Decomposing representations of finite groups

Let $G$ be a finite group, $p$ a prime number. We denote by $\mathbb{F}_p$ the field of cardinality $p$. Let $V$ be an infinite dimensional representation of $G$ over $\mathbb{F}_p$.

Must there be $G$-invariant, proper subspaces $U,W \leq V$ such that $U + W = V$?

I do not require the sum to be direct. The question should be equivalent to asking:

Must $V$ have a nontrivial decomposable image?

I am able to prove this if $p$ does not divide $|G|$ by applying Maschke's theorem to decompose $V$ into a direct sum of finite-dimensional irreducible subrepresentations. Even if in general the answer is negative, I would like to know about additional cases in which the conclusion holds, to say:

Under what conditions on $G$ can we find such subspaces?

Interesting cases can be abelian, solvable or any other "nice" classes of groups.

I am not sure that I follow Rickard's argument, but here is a direct proof. Given an infinite dimensional module $V$ (over an arbitrary field.) for a finite group $G$, I want to argue first that there exists a proper $G$-submodule $U$ with finite codimension. Let $X < V$ be an arbitrary proper subspace with finite codimension. Then $U = \bigcap_{g \in G} X^g$ is $G$-invariant and is an intersection of finitely many proper subspaces with finite codimension, so is proper and has finite codimension. Next, let $Y \subseteq V$ be a finite dimensional subspace such that $U + Y = V$. Let $W = \sum_{g \in G} Y^g$. Then $W$ is $G$-invariant and finite dimensional, so $W < V$. Also, $U + W = V$, as wanted.

Yes. In fact, $V$ has an infinite dimensional semisimple quotient, which is decomposable since any simple $\mathbb{F}_pG$-module is a quotient of $\mathbb{F}_pG$ and so is finite-dimensional.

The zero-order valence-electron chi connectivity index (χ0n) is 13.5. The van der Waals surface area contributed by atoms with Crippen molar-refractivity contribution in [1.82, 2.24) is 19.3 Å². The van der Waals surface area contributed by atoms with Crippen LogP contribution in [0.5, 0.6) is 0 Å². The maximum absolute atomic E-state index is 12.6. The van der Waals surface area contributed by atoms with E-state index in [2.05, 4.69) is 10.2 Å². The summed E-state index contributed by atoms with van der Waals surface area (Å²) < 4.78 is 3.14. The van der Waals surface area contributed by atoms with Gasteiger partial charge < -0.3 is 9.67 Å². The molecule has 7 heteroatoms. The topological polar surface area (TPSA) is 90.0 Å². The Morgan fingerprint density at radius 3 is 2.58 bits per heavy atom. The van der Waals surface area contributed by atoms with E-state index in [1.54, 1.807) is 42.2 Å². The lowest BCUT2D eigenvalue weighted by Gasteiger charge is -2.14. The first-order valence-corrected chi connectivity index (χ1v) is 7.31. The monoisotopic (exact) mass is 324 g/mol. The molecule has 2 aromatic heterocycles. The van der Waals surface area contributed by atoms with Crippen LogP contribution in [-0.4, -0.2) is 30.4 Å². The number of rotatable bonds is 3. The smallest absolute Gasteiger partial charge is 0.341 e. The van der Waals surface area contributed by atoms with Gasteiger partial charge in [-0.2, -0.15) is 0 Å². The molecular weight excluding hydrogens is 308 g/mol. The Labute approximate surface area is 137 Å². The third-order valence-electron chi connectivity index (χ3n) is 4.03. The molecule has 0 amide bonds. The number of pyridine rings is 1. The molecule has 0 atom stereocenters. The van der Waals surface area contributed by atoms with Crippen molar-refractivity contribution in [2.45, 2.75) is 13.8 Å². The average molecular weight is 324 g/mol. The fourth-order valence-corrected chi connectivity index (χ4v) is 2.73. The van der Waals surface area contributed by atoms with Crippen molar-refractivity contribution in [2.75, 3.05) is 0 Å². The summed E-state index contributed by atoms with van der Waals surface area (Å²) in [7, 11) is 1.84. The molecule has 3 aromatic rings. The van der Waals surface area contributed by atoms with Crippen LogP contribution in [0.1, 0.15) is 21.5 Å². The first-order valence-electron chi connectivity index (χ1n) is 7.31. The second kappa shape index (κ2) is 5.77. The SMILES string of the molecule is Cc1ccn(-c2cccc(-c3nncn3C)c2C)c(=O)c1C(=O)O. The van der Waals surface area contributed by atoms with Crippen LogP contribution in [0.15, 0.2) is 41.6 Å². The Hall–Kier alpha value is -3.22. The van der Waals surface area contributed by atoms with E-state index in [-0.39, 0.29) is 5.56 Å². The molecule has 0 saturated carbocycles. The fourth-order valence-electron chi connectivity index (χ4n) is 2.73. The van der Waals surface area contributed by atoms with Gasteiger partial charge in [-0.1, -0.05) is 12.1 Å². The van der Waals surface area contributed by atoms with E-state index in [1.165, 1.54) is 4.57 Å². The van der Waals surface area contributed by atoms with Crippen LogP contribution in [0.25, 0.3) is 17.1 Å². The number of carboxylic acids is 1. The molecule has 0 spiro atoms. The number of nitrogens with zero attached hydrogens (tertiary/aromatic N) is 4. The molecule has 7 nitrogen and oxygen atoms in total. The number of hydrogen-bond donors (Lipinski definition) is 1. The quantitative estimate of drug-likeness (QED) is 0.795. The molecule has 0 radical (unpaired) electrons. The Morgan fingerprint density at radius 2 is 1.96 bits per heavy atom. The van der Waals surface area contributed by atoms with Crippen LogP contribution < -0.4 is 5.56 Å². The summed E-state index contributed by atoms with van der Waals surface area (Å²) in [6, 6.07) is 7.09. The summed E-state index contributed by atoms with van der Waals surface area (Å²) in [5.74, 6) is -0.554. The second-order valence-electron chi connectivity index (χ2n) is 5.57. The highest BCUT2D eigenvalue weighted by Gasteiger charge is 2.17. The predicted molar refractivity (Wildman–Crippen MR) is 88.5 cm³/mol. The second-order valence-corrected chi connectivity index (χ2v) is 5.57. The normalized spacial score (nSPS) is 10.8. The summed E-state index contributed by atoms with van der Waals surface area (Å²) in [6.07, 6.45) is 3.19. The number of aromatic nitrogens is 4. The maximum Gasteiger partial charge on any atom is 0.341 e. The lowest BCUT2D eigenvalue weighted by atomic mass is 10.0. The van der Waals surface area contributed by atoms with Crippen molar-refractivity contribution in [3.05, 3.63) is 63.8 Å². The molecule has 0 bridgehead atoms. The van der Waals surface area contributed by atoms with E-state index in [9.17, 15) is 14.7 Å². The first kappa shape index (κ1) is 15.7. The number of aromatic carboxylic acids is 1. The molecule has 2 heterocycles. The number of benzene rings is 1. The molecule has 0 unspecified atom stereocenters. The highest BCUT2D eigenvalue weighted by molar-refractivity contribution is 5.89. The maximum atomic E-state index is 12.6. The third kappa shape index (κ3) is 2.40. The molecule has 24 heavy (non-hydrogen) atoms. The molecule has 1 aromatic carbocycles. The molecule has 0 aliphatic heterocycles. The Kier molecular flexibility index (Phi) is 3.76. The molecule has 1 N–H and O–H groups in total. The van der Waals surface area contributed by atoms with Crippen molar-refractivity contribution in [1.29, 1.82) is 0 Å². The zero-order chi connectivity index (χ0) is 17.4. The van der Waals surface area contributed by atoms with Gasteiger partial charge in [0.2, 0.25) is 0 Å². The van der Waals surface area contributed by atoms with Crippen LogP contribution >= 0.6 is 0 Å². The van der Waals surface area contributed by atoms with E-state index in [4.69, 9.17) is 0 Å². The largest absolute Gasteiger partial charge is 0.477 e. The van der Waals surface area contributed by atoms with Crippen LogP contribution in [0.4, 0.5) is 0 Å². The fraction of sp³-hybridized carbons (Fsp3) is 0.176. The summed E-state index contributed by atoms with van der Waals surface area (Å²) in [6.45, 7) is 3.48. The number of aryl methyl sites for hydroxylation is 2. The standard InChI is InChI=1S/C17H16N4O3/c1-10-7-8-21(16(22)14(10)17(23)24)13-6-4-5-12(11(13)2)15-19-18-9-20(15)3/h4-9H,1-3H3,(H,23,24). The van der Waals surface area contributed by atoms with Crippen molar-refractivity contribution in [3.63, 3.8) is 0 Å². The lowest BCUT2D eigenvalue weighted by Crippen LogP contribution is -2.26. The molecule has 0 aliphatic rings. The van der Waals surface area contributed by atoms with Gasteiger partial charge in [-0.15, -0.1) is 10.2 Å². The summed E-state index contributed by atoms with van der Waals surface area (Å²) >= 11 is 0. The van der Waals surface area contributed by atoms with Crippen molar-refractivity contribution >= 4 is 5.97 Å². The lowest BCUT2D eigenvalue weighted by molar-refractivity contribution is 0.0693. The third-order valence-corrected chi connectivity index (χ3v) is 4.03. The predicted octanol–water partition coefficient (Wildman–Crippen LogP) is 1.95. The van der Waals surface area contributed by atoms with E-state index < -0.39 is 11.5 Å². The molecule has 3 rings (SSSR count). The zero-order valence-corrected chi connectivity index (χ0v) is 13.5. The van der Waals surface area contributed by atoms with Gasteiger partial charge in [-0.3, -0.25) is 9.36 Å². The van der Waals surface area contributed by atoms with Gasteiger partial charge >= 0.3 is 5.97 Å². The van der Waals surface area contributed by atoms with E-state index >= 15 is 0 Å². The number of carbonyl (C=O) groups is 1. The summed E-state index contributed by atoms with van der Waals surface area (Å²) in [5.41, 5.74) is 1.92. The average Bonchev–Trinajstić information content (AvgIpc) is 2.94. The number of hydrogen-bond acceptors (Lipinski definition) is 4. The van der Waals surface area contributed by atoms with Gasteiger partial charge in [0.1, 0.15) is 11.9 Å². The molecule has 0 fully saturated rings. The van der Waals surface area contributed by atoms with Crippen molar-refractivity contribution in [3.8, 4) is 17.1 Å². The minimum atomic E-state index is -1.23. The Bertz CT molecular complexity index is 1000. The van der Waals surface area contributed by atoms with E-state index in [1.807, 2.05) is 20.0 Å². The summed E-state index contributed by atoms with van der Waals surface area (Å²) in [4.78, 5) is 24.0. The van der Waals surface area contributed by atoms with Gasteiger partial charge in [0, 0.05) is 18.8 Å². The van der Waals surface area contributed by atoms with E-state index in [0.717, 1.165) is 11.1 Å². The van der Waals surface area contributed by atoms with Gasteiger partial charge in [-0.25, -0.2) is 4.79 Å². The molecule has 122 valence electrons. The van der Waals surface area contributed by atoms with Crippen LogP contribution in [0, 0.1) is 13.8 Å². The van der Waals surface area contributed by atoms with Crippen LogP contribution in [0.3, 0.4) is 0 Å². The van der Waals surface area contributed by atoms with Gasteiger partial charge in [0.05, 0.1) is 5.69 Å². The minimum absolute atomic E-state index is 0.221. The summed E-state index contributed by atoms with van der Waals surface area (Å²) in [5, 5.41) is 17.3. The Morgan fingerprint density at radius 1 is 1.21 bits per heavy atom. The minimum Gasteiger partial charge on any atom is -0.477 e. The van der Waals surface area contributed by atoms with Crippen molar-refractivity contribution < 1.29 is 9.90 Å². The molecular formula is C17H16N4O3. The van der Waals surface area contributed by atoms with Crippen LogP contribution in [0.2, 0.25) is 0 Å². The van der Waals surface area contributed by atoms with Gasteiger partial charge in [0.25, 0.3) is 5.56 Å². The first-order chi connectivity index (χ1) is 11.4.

Let $V'=\operatorname{rad}(V)=V.\operatorname{rad}(\mathbb{F}_pG)$. Then $V/V'$ is infinite dimensional if $V$ is, and is semisimple. (It's infinite dimensional since any epimorphism from a finite dimensional projective module to $V/V'$ would lift to an epimorphism to $V$.)

For finitely generated profinite groups, as asked about in comments, there are counterexamples. I asked a former colleague, John MacQuarrie, who's worked on modular representations of profinite groups, and the following example is based on his answer (although any errors introduced in translating it into terms I understand are my own work).

Let $V$ be a vector space over $\mathbb{F}_p$ with countable basis $\{e_1,e_2,\dots\}$, and let $\mathbb{Z}$ act on $V$ by letting a generator send $e_i$ to $e_{i-1}+e_i$ for $i>1$ and $e_1$ to $e_1$. If $q$ is a power of $p$ with $q>i$, then $q$ fixes $e_i$, so the action extends to a discrete action of the $p$-adic integers $\mathbb{Z}_p$. It easy to check that the span $V_n=\langle e_1,e_2,\dots,e_n\rangle$ is a submodule for any $0\leq n$, and that these are the only proper submodules. This module can be more naturally described as the Pontryagin dual of the regular representation of the profinite group algebra $\mathbb{F}_p[[\mathbb{Z}_p]]$.

• Thanks a lot! Can this be generalized to the case of profinite $G$ somehow (In this case I assume that $V$ is a discrete $G$-module)? I think that I can construct some counterexample in the general case but what if, say, $G$ is finitely generated? Maybe more restrictions should be put on $G$ in order to make this true in the profinite case? Apr 29 '14 at 16:03
• I don't follow this. What does "and is semisimple" at the end mean? Projectives need not be semisimple. Apr 29 '14 at 18:42
• @BenjaminSteinberg: Sorry, I edited the sentence by putting in an explanation in the middle, making it confusing. I meant $V/V'$ is infinite dimensional and semisimple (with an explanation of why it's infinite dimensional in the middle). I'll edit to clarify. Apr 29 '14 at 18:47
• @JeremyRickard, why must an epimorphism from a projective module lift to an epimorphism? Apr 29 '14 at 19:29
• @BenjaminSteinberg: By projectivity it lifts to a map to $V$. If that map is not an epimorphism and has image $V''$, then $V/V''$ is non-zero and so has a simple quotient, but every map from $V$ to a simple module factors through $V/\operatorname{rad}(V)$. Apr 29 '14 at 20:15